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-   -   S/o what discipline works in YOUR family??? (http://www.diaperswappers.com/forum/showthread.php?t=1482454)

Hope4More 01-17-2013 08:27 AM

S/o what discipline works in YOUR family???
 
So... Because I'm a glutton for punishment (or recovering from the flu and therefore have lost all my faculties), I'm opening a sound off the spanking thread where we can share some 'consequences' we use in our homes that seem to work. As I be been reading through the spanking thread, I've thought a couple times "huh, never thought of that", so we'll see if we can get that thread locked too ;). Fwiw, I have read several books, and I find I don't subscribe to one train of thought. Love & logic is good in certain situations, time outs work for some, unconditional parenting some... I just need to fuel the 'consequence' tank. I have a 2 year old DS, but want to keep the thread for all ages so more people can benefit from it...

Soryr fro typos. Setn by iPhone.

my2sweets 01-17-2013 08:44 AM

For dd1(7) my list is long-
Time outs, scrubbing floors, running laps around the house(used only when so super antsy she cant/wont listen during school), writing sentences, spankings(rarely used but nessacary at times), taking electronics/sweets/toys away and then more natural consquences like if she doesnt put her dirty dishes in the sink I cant serve her the next meal/snack sense the space is taken-just one example but you get the gist

Dd2(5) is a much more easy going child-
Heart to hearts(can reason with her), time outs, taking electronics/sweets/toys away, natural consequences,and she has had to run laps around the house once.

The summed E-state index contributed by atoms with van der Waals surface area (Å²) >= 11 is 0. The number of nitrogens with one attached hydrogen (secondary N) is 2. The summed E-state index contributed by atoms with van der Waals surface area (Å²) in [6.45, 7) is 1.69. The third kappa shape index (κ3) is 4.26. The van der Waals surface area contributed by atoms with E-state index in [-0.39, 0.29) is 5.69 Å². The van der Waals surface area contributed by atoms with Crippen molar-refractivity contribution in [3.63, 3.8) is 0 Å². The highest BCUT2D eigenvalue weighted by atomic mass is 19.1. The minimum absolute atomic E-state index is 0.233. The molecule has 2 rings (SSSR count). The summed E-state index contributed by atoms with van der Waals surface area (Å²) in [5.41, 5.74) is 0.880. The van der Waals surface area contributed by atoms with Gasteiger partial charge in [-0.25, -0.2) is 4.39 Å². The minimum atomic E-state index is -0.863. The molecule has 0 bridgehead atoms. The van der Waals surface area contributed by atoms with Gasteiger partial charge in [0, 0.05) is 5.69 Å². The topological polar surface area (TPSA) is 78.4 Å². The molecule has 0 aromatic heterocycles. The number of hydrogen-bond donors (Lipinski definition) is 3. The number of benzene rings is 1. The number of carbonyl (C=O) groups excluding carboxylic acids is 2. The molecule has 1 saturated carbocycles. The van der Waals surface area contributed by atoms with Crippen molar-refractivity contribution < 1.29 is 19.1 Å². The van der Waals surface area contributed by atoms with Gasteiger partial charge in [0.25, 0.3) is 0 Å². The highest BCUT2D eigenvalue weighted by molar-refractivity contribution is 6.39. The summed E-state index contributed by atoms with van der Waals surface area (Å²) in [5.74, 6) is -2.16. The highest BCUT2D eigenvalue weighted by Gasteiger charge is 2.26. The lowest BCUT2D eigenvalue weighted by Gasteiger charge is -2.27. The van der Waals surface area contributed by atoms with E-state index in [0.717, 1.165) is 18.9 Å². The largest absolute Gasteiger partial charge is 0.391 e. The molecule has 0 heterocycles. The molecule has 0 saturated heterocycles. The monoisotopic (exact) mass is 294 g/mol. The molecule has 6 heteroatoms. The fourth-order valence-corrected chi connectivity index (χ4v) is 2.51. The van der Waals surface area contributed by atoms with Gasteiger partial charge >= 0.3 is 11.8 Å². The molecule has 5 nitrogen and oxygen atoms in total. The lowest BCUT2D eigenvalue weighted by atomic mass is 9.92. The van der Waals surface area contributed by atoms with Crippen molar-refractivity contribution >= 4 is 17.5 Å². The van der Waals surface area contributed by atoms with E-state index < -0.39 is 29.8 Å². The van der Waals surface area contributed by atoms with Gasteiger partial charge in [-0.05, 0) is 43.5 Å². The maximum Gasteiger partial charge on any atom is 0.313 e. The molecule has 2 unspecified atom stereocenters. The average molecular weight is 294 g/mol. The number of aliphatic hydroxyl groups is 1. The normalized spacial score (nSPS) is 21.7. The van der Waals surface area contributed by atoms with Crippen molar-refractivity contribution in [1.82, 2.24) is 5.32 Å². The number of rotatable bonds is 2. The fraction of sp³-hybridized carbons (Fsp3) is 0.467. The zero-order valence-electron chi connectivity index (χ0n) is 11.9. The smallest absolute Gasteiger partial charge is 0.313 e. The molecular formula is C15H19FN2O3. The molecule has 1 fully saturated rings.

mcpforever 01-17-2013 09:11 AM

Re: S/o what discipline works in YOUR family???
 
DS1 10.5 yo:
Structure and routine
Electronic usage dependent on behavior
Some sort of reward for doing chores-After you take out the trash you can play on your _____.
Acknowledgement of daily accomplishments (I'm talking noticing he's brushed his teeth in a timely manner)
Time in room to cool down
Giving choices
"logical consequences" ex-overspending on lunch account means he has to pack his own lunch in the mornings

DD 5.5 yo:
Sincere praise for following through with good behavior (not to be confused with "good job" praise)
The look of disapproval
Hugs and love
Talking it out
Acknowledgement of feelings

DS2 4.5 yo:
Acknowledgement of unhappiness and reason
Time in room to reset
Picking up and giving instructions nose to nose (doesn't work if I get down on his level, he has to be lifted up, but not held snuggle style)
Swift pat to the behind to dislodge stubborn streak
Limiting choices-too many overwhelms

I have learned that talking things out with my boys is counter productive. All they want to do is argue at that point and they become incapable of listening or acknowledging their poor behavior. It doesn't matter how far removed from the situation we get. They still want to tell me it wasn't their fault.

leyash 01-17-2013 09:26 AM

Re: S/o what discipline works in YOUR family???
 
For DS1:
Grounding (not leaving the house), taking away game privileges, reading (time will depend on offense), answering questions on previously read pages, writing sentences, cleaning.

For DS2:
Time-out (standing in the corner) or sitting in a room by himself, taking away game privileges, loss of television, cleaning, spanking (rarely), writing sentences.

for DS3:
Time-out, spanking, taking away game privileges, cleaning. He hardly gets punished, though.

Celeste 01-17-2013 09:30 AM

Re: S/o what discipline works in YOUR family???
 
Natural consequences (throw your food? Dinner is over.), "staking" ( as described in http://www.raisinggodlytomatoes.com/ch07.php) - basically keeping the offending kid right by my side, instead of sending them to their room (where they could play) or time out, spanking as a last resort.

Kiliki 01-17-2013 09:32 AM

Re: S/o what discipline works in YOUR family???